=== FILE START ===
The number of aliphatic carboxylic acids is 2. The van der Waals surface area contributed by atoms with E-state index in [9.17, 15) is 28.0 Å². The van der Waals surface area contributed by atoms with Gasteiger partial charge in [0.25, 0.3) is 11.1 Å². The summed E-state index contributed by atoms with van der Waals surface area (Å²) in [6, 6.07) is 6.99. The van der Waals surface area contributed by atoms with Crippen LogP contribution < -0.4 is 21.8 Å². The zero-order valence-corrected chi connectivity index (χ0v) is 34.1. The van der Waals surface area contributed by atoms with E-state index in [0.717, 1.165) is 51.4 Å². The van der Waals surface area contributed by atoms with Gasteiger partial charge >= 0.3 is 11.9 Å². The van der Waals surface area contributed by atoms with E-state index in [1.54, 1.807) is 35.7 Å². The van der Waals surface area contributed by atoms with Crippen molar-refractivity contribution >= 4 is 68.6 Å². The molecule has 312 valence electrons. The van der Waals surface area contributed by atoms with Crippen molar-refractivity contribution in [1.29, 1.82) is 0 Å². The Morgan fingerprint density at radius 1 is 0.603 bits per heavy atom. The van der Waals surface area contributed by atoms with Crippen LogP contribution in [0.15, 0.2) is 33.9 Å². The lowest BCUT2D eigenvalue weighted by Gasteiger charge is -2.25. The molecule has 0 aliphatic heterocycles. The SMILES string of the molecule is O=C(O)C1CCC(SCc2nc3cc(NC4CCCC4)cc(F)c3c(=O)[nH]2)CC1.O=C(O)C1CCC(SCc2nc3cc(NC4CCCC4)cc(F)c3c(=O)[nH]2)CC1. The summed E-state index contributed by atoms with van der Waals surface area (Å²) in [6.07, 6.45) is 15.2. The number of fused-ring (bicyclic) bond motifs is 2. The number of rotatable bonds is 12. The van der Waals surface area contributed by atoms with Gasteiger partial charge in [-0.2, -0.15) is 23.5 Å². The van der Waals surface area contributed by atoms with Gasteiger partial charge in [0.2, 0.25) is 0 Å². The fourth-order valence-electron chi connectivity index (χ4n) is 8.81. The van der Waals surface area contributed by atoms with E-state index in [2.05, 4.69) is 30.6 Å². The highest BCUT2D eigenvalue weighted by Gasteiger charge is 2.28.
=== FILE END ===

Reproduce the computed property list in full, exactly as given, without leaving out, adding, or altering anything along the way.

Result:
The number of aliphatic carboxylic acids is 2. The van der Waals surface area contributed by atoms with E-state index in [9.17, 15) is 28.0 Å². The van der Waals surface area contributed by atoms with Gasteiger partial charge in [0.25, 0.3) is 11.1 Å². The summed E-state index contributed by atoms with van der Waals surface area (Å²) in [6, 6.07) is 6.99. The van der Waals surface area contributed by atoms with Crippen LogP contribution < -0.4 is 21.8 Å². The zero-order valence-corrected chi connectivity index (χ0v) is 34.1. The van der Waals surface area contributed by atoms with E-state index in [0.717, 1.165) is 51.4 Å². The van der Waals surface area contributed by atoms with Gasteiger partial charge >= 0.3 is 11.9 Å². The van der Waals surface area contributed by atoms with E-state index in [1.54, 1.807) is 35.7 Å². The van der Waals surface area contributed by atoms with Crippen molar-refractivity contribution >= 4 is 68.6 Å². The molecule has 312 valence electrons. The van der Waals surface area contributed by atoms with Crippen molar-refractivity contribution in [1.29, 1.82) is 0 Å². The Morgan fingerprint density at radius 1 is 0.603 bits per heavy atom. The van der Waals surface area contributed by atoms with Crippen LogP contribution in [0.15, 0.2) is 33.9 Å². The lowest BCUT2D eigenvalue weighted by Gasteiger charge is -2.25. The molecule has 0 aliphatic heterocycles. The SMILES string of the molecule is O=C(O)C1CCC(SCc2nc3cc(NC4CCCC4)cc(F)c3c(=O)[nH]2)CC1.O=C(O)C1CCC(SCc2nc3cc(NC4CCCC4)cc(F)c3c(=O)[nH]2)CC1. The summed E-state index contributed by atoms with van der Waals surface area (Å²) in [6.07, 6.45) is 15.2. The number of fused-ring (bicyclic) bond motifs is 2. The number of rotatable bonds is 12. The van der Waals surface area contributed by atoms with Gasteiger partial charge in [-0.2, -0.15) is 23.5 Å². The van der Waals surface area contributed by atoms with Gasteiger partial charge in [0.2, 0.25) is 0 Å². The fourth-order valence-electron chi connectivity index (χ4n) is 8.81. The van der Waals surface area contributed by atoms with E-state index in [2.05, 4.69) is 30.6 Å². The highest BCUT2D eigenvalue weighted by Gasteiger charge is 2.28.